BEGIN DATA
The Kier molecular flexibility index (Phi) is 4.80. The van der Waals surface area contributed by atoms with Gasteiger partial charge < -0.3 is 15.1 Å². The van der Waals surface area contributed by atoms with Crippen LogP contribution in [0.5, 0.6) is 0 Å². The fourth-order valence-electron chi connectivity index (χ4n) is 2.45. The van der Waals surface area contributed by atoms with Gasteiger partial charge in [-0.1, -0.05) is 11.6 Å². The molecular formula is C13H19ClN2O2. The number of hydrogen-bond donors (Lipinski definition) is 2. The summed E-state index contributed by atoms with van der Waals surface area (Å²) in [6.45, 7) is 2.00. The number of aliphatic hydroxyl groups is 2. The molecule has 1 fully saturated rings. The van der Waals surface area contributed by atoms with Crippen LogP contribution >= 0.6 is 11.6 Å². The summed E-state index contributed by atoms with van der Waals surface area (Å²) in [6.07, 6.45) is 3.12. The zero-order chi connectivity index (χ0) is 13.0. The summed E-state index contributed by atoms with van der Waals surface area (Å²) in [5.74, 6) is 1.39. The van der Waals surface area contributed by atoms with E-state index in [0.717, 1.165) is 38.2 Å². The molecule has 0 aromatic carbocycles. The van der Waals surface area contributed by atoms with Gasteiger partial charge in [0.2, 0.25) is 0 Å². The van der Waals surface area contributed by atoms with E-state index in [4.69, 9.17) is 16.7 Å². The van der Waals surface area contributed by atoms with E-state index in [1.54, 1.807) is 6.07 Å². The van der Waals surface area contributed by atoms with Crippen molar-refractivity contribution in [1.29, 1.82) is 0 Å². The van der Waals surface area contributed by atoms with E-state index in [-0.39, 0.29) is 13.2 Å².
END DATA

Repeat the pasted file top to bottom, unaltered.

The Kier molecular flexibility index (Phi) is 4.80. The van der Waals surface area contributed by atoms with Gasteiger partial charge < -0.3 is 15.1 Å². The van der Waals surface area contributed by atoms with Crippen LogP contribution in [0.5, 0.6) is 0 Å². The fourth-order valence-electron chi connectivity index (χ4n) is 2.45. The van der Waals surface area contributed by atoms with Gasteiger partial charge in [-0.1, -0.05) is 11.6 Å². The molecular formula is C13H19ClN2O2. The number of hydrogen-bond donors (Lipinski definition) is 2. The summed E-state index contributed by atoms with van der Waals surface area (Å²) in [6.45, 7) is 2.00. The number of aliphatic hydroxyl groups is 2. The molecule has 1 fully saturated rings. The van der Waals surface area contributed by atoms with Crippen LogP contribution >= 0.6 is 11.6 Å². The summed E-state index contributed by atoms with van der Waals surface area (Å²) in [6.07, 6.45) is 3.12. The zero-order chi connectivity index (χ0) is 13.0. The summed E-state index contributed by atoms with van der Waals surface area (Å²) in [5.74, 6) is 1.39. The van der Waals surface area contributed by atoms with E-state index in [0.717, 1.165) is 38.2 Å². The molecule has 0 aromatic carbocycles. The van der Waals surface area contributed by atoms with Gasteiger partial charge in [0.2, 0.25) is 0 Å². The van der Waals surface area contributed by atoms with E-state index in [4.69, 9.17) is 16.7 Å². The van der Waals surface area contributed by atoms with E-state index in [1.54, 1.807) is 6.07 Å². The van der Waals surface area contributed by atoms with Crippen molar-refractivity contribution in [1.29, 1.82) is 0 Å². The van der Waals surface area contributed by atoms with E-state index in [-0.39, 0.29) is 13.2 Å².